• 3 anchovy fillets, chopped
  • 2 TBSP tomato paste
  • 1/2 cup dry white wine
  • 400g can diced tomatoes
  • 1 tsp caster sugar
  • 1/2 cup pitted black olives, halved
  • 1/3 cup finely chopped parsley leaves


  1. Heat oil in a large, deep frying pan over medium-high heat. Cook chicken in batches, for 5-7 minutes or until browned. Transfer to a plate.
  2. Add onion, garlic and anchovy to pan. Cook, stirring for 5 minutes or until onion has softened. Return chicken to the pan and add tomato paste. Cook, stirring for 1 minute. Add wine. Cook for 2-3 minutes or until liquid has reduced by half.
  3. Add tomato, sugar and 1/2 cup cold water. Bring to the boil then reduce heat to medium-low. Simmer, partially covered, for 35-40 minutes.
  4. Add olives and parsley. Season with salt and pepper. Cook, stirring for 2 minutes or until heated through.
Very Rough Nutritional Guide:
1 serve: 440 calories, 36% fat, 51% protein, 8% carbs, 5% alcohol 

Portuguese Chicken Burger

24 Aug

Man, we are getting a lot of use out of our little Weber Baby Q. Even in the winter we’ve been grilling a couple of times a week (even in the rain!) and now the weather has warmed up we’ll probably step it up.

Starting with these lovely Portuguese chicken burgers from Taste! They are easy and don’t require long marination (i.e. planning), and have enough spice to be noticeable but not challenging. I was worried it would be too spicy, because James kept getting overpowered by the chilli fumes while barbecuing. But it was fine – I think it could have done with a bit more of a kick actually.

The burger looks kind of undercooked in the photo but I think the pinkish tinge actually came from being marinated in the chilli (or possibly the lighting). But anyway, it wasn’t undercooked – it was perfectly moist and delicious!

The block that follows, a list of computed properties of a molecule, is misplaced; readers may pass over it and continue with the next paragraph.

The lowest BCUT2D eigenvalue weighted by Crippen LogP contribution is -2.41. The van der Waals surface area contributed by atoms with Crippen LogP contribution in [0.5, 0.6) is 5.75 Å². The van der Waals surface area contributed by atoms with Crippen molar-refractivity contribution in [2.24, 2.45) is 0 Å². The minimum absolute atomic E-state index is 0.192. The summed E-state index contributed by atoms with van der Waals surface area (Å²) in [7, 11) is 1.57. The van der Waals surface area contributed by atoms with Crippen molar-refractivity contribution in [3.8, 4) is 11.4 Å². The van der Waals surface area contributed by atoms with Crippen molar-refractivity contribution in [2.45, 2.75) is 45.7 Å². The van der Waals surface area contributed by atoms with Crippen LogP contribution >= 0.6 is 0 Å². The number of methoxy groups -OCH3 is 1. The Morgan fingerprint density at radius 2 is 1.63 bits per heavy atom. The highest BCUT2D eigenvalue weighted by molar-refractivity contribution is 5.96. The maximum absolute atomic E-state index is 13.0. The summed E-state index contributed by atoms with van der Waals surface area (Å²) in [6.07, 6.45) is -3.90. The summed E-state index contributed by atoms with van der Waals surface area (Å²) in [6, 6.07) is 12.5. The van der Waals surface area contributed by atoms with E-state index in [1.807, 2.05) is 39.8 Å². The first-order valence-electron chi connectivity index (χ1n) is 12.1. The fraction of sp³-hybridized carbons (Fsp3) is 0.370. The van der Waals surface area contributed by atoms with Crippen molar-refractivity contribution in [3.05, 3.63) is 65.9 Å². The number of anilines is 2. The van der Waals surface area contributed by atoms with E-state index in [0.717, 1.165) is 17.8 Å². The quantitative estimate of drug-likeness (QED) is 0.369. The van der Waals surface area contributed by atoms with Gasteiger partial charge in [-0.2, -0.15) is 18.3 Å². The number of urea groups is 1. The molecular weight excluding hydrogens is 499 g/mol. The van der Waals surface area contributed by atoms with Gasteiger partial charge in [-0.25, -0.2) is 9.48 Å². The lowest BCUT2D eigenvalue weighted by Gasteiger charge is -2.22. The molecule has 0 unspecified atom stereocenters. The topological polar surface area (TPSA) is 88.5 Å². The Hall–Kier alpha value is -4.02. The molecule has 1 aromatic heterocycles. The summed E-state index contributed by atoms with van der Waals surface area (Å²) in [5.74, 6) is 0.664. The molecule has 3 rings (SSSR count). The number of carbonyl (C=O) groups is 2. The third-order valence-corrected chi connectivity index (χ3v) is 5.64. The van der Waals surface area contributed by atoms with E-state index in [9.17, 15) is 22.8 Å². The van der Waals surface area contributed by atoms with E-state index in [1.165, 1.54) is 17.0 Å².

The recipe makes a single burger and can easily be scaled up. I had one and James had two.


  • 2 tsp lemon juice
  • 1 tsp olive oil
  • 1/2 tsp dried hot chilli flakes
  • 1 small garlic clove, minced
  • 1 chicken thigh fillet (about 130g)


  1. Place the lemon juice, oil, chilli flakes and garlic in a medium bowl. Season with salt and whisk to combine. Add the chicken and turn to coat. Cover with plastic wrap and place in the fridge for 10 minutes to marinate.
  2. Preheat a barbecue grill on medium high. Drain the chicken from the marinade. Cook on grill for 5 minutes each side or until chicken is just cooked through.

The recipe suggested serving it on a roll with garlic mayo, lettuce and tomato. If you want to be healthy you could just have it with a salad.

Very Rough Nutritional Guide:
Just the chicken: 199 calories, 46% fat, 54% protein, 1% carbs  

Meatballs and Tomato Sauce

7 Aug

I had a meatball craving the other day, so I busted out this recipe for meatballs which are cooked in the oven. I doubled the recipe to make 24 giant meatballs, which fits perfectly on my tray. I normally eat 4 and James eats 6, and I served it with homemade tomato sauce (recipe below), steamed green beans and fried mushrooms.

There’s no reason to not make large quantities of this recipe, and supposedly they freeze quite well cooked or uncooked. I didn’t have a lot of the ingredients – I subbed eggs for the milk and didn’t have any italian seasoning or garlic salt and only one onion but it still came out really well. I think it’s pretty much bombproof.


  • 500g extra lean beef mince
  • 500g pork mince
  • 1/2 tsp salt
  • 1 small onion, diced
  • 3 garlic cloves, finely chopped
  • 1 1/2 tsp dried oregano
  • 1 1/2 tsp crushed red pepper flakes
  • 2-3 dashes hot pepper sauce
  • 3 TBSP Worcestershire sauce
  • 2 eggs
  • 1/2 cup grated Parmesan cheese
  • 1 cup bread crumbs


  1. Preheat oven to 200C.
  2. Place meat into a big bowl and season with salt, onion, garlic, oregano, red pepper flakes, hot pepper sauce, and Worcestershire sauce. Mix well.
  3. Add the egg, cheese and breed crumbs. Mix until evenly blended, then form into large meatballs (you should be able to get 24 out of this recipe), and place onto a lined baking tray.
  4. Bake 20-25 minutes.

I also made a sauce to go with it, basically stealing the sauce from this recipe where everyone loved the meatball sauce but thought the meatballs were a bit bland. This is a pretty delicious sauce – rich with tomato flavour, but still lets the meatballs be the star of the show.

The sauce to meatball ratio isn’t perfect – I think you’d probably need 36 meatballs for it to even out, and that’s with pretty generous sauce portions.


  • 3/4 chopped onion
  • 5 cloves garlic, minced
  • 1/4 cup olive oil
  • 2 (800g) cans whole peeled tomatoes
  • 2 tsp salt
  • 1 tsp white sugar
  • 1 bay leaf
  • 1 (160g) can tomato paste
  • 3/4 tsp dried basil
  • 1/2 tsp ground black pepper